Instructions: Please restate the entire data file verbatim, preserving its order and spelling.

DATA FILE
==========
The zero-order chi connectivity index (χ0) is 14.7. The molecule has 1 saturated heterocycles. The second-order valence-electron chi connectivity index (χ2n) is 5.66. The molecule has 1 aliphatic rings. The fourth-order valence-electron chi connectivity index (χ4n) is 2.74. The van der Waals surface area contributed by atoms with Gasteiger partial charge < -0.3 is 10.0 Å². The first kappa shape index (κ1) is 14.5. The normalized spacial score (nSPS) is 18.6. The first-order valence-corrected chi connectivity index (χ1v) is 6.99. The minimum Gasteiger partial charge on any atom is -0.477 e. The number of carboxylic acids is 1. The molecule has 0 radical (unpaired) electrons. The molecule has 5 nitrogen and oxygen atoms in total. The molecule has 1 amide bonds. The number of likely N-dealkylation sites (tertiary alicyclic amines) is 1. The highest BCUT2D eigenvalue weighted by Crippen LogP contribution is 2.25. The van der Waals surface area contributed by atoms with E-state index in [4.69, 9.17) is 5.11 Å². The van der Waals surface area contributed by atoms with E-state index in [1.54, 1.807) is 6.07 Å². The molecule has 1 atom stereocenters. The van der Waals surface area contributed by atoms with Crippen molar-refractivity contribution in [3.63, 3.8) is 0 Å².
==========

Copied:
The zero-order chi connectivity index (χ0) is 14.7. The molecule has 1 saturated heterocycles. The second-order valence-electron chi connectivity index (χ2n) is 5.66. The molecule has 1 aliphatic rings. The fourth-order valence-electron chi connectivity index (χ4n) is 2.74. The van der Waals surface area contributed by atoms with Gasteiger partial charge < -0.3 is 10.0 Å². The first kappa shape index (κ1) is 14.5. The normalized spacial score (nSPS) is 18.6. The first-order valence-corrected chi connectivity index (χ1v) is 6.99. The minimum Gasteiger partial charge on any atom is -0.477 e. The number of carboxylic acids is 1. The molecule has 0 radical (unpaired) electrons. The molecule has 5 nitrogen and oxygen atoms in total. The molecule has 1 amide bonds. The number of likely N-dealkylation sites (tertiary alicyclic amines) is 1. The highest BCUT2D eigenvalue weighted by Crippen LogP contribution is 2.25. The van der Waals surface area contributed by atoms with E-state index in [4.69, 9.17) is 5.11 Å². The van der Waals surface area contributed by atoms with E-state index in [1.54, 1.807) is 6.07 Å². The molecule has 1 atom stereocenters. The van der Waals surface area contributed by atoms with Crippen molar-refractivity contribution in [3.63, 3.8) is 0 Å².